However, keep in mind that immediately before and during your long runs, you need quick energy. On these occasions, lower fiber foods are generally recommended to avoid stomach upset.

Time Your Food Intake

If you're an evening runner and you've fallen victim to the late-night-eating habit, consider moving your biggest meal to the middle of the day. By eating most of your calories in the afternoon, you fill up on healthy foods and give your body the energy it needs in time for your workout.

You can also use meal prep strategies to improve your food timing. Prep healthy pre-and post-run snacks once each week and have them ready to go when you need them. Plan meals in advance and pre-cook as much as possible, so you aren't tempted to grab fast food when you're hungry.

Incorporate Strength Training

Running every day will wear your body (and your brain) down quickly. Take a few days each week to focus on strength training.

Doing bodyweight exercises or training with weights can help reduce the risk of running injuries. Also, it is not likely to make you as hungry as running. And most importantly, strength training builds muscle, and muscle helps you burn more calories at rest.

Choose Healthy Rewards

Choose non-food treats to reward your efforts. For example, after a long run, you might get a massage. After a challenging hill workout, get a pedicure or see a movie with a friend.

You honor the running achievement without derailing the weight loss attempt by finding healthy ways to celebrate your efforts.

Get Expert Help

Some runners can schedule their runs to train for a marathon. Some people who are trying to lose weight can plan nutritious meals. But juggling both at the same time is tricky. So why not ask for help?

Seek the guidance of a registered dietitian with knowledge and expertise in sports training or running. They can provide you with a meal plan, recipes, and tips to make your nutritional program easier to follow.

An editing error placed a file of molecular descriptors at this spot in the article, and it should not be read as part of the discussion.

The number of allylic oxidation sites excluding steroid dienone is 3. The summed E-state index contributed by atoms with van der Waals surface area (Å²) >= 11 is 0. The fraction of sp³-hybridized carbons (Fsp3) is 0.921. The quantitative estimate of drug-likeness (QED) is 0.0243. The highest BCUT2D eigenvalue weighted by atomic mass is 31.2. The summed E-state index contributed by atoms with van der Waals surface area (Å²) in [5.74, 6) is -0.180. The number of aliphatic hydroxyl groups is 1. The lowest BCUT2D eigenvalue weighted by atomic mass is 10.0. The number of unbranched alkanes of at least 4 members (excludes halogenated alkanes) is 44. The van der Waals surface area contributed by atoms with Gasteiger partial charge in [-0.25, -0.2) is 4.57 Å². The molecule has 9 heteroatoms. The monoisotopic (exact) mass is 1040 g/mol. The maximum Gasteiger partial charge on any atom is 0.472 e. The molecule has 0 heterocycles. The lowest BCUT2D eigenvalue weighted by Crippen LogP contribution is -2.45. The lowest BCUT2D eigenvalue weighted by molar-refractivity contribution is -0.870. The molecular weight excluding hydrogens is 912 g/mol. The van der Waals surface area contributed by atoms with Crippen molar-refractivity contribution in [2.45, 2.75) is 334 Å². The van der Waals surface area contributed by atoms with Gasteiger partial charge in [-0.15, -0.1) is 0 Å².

Your nutrition professional may also be able to help you sort through your goals. If marathon training and weight loss start to take over your life, it may be time to revisit your priorities and see which choice is more likely to promote better health and wellness.

A Word From Verywell

Training for a marathon is an exceptional accomplishment. Completing each day’s mileage despite typical daily distractions takes mental endurance, self-discipline, and focus.

Losing weight requires an identical effort. If you choose to take on both challenges simultaneously, you’ve got to double your investment to see results. But the payoff is extraordinary. Use these tips during your marathon training for weight loss and a strong performance on race day. 

6 Sources
Verywell Fit uses only high-quality sources, including peer-reviewed studies, to support the facts within our articles. Read our editorial process to learn more about how we fact-check and keep our content accurate, reliable, and trustworthy.
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  2. Vatansever-Ozen S, Tiryaki-Sonmez G, Bugdayci G, Ozen G. The effects of exercise on food intake and hunger: relationship with acylated ghrelin and leptin. J Sports Sci Med. 2011;10(2):283-291.

  3. Júdice PB, Silva AM, Magalhães JP, Matias CN, Sardinha LB. Sedentary behaviour and adiposity in elite athletesJ Sports Sci. 2014;32(19):1760-1767. doi:10.1080/02640414.2014.926382

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Additional Reading

By Malia Frey, M.A., ACE-CHC, CPT
 Malia Frey is a weight loss expert, certified health coach, weight management specialist, personal trainer​, and fitness nutrition specialist.